Optix Claims 40-Gig First
However, the fact that Optix has a product at all -- well, nearly -- is more noteworthy than the fact that it's purporting to be number one. To date, it appears that only one other vendor -- Applied Micro Circuits Corp. (AMCC) (Nasdaq: AMCC) -- has announced a true single-chip OC768 framer (see AMCC Unveils Chips Galore).
Optix's chip, called the IDE40, aims right at the heart of future 40-Gbit/s systems. Every 40-Gbit/s line card shipped will need a framer chip like it, according to Shailendra Kumar, Optix's VP of business development.
Time to dig into the details. IDE40 has two modes. In the regenerator mode, it brings in an OC768 channel, cleans up the signal, and sends it out as OC768. It also allows the system to gather important information about performance monitoring. In multiplexing mode, the chip converts between one OC768 channel and four OC192s (10 Gbit/s).
AMCC's chip, called Pecos, appears to be similar, but has an additional function -- in multiplexing mode, it can combine 16 OC48 (2.5-Gbit/s) channels into an OC768, and vice versa.
Another key feature of both chips is that they support forward error correction (FEC) as defined by G.709, which is an integral part of the OTN standard (see the Beginner's Guide on Digital Wrappers and Forward Error Correction (FEC)). OTN was devised to support transparent optical crossconnects in the network (see Testing Time For Digital Wrappers). FEC improves the overall system performance, but to do so it requires the system to have a little extra bandwidth.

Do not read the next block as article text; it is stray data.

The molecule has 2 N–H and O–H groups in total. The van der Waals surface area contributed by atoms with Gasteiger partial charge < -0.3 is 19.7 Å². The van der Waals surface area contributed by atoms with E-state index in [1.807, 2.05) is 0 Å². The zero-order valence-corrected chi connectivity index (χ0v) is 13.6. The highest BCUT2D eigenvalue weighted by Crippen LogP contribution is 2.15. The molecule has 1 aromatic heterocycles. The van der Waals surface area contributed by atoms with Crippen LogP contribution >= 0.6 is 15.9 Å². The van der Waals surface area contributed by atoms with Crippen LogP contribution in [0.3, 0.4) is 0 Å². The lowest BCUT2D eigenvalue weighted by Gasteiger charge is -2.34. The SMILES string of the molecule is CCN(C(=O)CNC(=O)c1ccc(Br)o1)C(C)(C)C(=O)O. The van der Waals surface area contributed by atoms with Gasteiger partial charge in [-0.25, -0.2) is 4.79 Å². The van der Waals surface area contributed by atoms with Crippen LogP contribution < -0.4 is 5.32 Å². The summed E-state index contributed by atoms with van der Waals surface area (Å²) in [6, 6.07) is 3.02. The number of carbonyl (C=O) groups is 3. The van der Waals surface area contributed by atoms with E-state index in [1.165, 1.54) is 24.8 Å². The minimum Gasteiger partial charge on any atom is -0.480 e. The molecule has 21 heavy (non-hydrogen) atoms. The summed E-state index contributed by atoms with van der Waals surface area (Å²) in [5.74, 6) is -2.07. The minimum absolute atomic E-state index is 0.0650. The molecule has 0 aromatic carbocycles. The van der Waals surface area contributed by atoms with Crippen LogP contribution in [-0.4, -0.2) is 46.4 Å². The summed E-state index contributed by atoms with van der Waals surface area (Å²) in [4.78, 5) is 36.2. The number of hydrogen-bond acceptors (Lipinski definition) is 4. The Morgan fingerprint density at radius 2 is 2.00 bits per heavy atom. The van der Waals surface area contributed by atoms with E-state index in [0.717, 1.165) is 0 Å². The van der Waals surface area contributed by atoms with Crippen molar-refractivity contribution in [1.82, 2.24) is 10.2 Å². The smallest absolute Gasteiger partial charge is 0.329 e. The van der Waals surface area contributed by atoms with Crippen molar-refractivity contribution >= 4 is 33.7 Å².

One of the key differentiators between Optix and AMCC, says Kumar, is that Optix's framer is the first to support SFI5 (SerDes Framer Interface 5) on the 40-Gig side and SFI4 on the 10-Gig side. This is a big deal, says Kumar, because it allows Optix's chip to make a glueless connection with other 10-Gbit/s framers.
SFI5 is a new standard that was ratified just a few months ago, so it had not been finalized when Optix began its development. "We did not want to wait for the standard," says Kumar. "So we put an embedded processor inside the chip." This allowed the company to modify aspects of the design to take into account the new standard -- and is probably the reason it managed to get a chip out so quickly.
Having the processor on board allows the chip to be upgraded, should standards change in the future. Furthermore, certain sections of the data overhead, such as the control channel, are customer specific, and the processor makes it possible to program these overheads.
Optix will be showing an evaluation board of the IDE40 at its Supercomm booth. Customers won't be able to get their hands on a finished product for a couple of months -- the final design for the chip is about to go to the foundry.
As for Optix itself, it has won $15M in funding so far and carries 40 employees, of which all but four are engineers. The startup gets by without any sales and marketing staff, thanks to a pretty cozy strategic alliance with TranSwitch Corp. (Nasdaq: TXCC) (see Optix, TranSwitch Team on 40 Gig).
Santanu Das, founder and CEO of TranSwitch, is also a founder and chairman of Optix. TranSwitch owns nearly 20 percent of Optix and will put its own label on the startup's product. In return, Optix will leverage the sales channel of the more established company and gain access to its foundry relationships.
The question now is whether TranSwitch will choose to spin in Optix. It has followed this strategy in the past with Onex Communications, investing just under 20 percent and then buying out the remaining shares when the company got to the point of announcing its technology (see TranSwitch Harvests Startup).
Mind you, since Onex was pulled into the TranSwitch fold, its product introduction has slipped several times. Originally planned for last October, there is currently no word on when the Onex product will finally see the light of day.
— Pauline Rigby, Senior Editor, Light Reading
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